The New Orleans Pelicans made a big splash early in free agency, acquiring Tyreke Evans in a complicated, three-team sign-and-trade with the Sacramento Kings and Portland Trail Blazers. The Pelicans sent Greivis Vasquez to Sacramento and Robin Lopez to Portland while the Blazers sent second-round pick Jeff Withey to New Orleans and a future second-round pick to Sacramento. Evans then agreed to a four-year, $44 million contract.
Whoa boy. There's a lot to digest here.
FOR THE PELICANS: I'm trying to figure out what just happened here.
The Pelicans, long thought to be a team that would take it slow, just dealt two high draft picks for Jrue Holiday and then spent its remaining cap space on Evans. Meanwhile, they still have Eric Gordon and don't appear ready to trade him because his value is very low right now. All three are ball-dominant scoring guards used to facilitating huge chunks of the offense. Their combined usage rate -- a metric that measures the percentage of possessions a player ends with a shot, drawn foul or turnover while he's on the floor -- is 78.3 so someone is going to have to shoot a lot less often for this to work.
The Pelicans would say that Evans is going to be their sixth man, a la Manu Ginobili, but that's a problematic comparison for a couple reasons. Having a dynamic scorer off the bench works better when contrasted with a low-usage, defense-first starter that doesn't necessarily need to play in crunch time. Thabo Sefolosha and Danny Green happily yielded minutes to James Harden and Manu Ginobili, for example. For Evans to play enough minutes to make a Harden/Manu-like impact, though, either he'll have to play a lot instead of Gordon or play alongside him. The latter risks making poor use of a highly-paid player and the former introduces the shot problem discussed above.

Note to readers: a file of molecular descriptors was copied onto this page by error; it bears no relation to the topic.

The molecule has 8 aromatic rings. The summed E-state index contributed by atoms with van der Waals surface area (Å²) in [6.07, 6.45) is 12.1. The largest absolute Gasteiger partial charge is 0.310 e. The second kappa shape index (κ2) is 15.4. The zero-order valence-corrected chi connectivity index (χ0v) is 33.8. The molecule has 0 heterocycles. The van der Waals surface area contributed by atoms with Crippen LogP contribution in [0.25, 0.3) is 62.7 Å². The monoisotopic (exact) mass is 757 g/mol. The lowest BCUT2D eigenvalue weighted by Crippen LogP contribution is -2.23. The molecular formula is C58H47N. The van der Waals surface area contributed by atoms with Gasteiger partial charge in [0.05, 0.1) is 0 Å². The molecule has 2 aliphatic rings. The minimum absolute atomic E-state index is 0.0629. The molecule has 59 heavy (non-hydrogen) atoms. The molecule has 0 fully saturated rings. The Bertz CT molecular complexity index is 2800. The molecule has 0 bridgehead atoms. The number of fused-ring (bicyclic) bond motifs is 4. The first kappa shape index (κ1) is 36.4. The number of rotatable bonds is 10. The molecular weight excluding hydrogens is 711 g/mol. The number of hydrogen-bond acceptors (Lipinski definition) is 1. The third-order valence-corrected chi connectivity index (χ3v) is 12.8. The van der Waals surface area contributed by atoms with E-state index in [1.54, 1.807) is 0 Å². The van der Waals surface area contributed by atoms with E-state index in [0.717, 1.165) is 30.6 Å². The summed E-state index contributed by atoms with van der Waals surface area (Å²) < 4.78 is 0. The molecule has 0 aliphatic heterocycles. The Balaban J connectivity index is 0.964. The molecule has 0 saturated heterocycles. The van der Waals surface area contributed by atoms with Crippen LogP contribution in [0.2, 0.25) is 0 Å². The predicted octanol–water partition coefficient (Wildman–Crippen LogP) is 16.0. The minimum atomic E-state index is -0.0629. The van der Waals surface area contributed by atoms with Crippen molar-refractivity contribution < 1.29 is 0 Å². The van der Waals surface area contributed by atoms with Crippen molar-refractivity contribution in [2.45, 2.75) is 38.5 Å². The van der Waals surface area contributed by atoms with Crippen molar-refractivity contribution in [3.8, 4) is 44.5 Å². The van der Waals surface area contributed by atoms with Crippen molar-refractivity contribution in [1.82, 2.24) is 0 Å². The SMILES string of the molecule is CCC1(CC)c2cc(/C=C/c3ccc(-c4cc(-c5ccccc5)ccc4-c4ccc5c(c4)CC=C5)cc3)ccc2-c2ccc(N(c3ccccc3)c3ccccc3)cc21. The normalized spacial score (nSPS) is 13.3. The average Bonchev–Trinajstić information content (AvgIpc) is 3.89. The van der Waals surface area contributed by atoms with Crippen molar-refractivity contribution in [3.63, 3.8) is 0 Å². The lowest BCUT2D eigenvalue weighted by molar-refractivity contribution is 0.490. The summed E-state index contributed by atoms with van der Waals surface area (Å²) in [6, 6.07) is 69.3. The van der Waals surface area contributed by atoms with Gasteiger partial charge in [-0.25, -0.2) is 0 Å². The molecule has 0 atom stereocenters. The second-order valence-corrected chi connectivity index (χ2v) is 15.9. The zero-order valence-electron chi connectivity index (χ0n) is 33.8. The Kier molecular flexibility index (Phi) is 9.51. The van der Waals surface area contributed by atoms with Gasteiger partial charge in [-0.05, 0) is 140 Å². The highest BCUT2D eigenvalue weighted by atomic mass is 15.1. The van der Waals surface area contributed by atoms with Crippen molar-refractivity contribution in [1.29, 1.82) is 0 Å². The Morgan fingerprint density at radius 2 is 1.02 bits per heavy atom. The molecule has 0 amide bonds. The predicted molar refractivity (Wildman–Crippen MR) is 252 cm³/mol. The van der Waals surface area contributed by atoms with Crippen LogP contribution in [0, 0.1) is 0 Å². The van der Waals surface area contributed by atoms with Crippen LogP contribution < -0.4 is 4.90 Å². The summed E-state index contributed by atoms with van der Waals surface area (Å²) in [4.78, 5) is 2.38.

New Orleans also lost some useful pieces in the sign-and-trade. They're right to sell high on Vasquez, given that he's coming off an excellent season and is due a contract extension soon, but they'll miss Lopez after the big man put together an underrated season and has a very reasonable contract. Without Lopez, Anthony Davis may have to play center more often which isn't a great alternative against some of the league's bigger players. Lopez provided the Pelicans the flexibility to match up big (with Davis at power forward) or small (with Ryan Anderson at power forward and Davis in the middle) and now they're asking a lot of second-round pick Jeff Withey to duplicate that play.
And yet ... there's something kind of intriguing about this mix of players.
All three of these guards are still very young and have lots of room for growth. Evans, in particular, is starting to tap into some of the supplementary gifts he has and has become more than just a ball-dominant scorer. His perimeter jumper is improving, his off-ball game has taken major strides and his scoring efficiency went way up last year after going south for two years. People will scoff at the price of his new contract, but that's because they didn't pay much attention to the Kings last year. There's still a lot of room for Evans to grow, defensively in particular, especially now that he's escaped the disorganized Kings mess.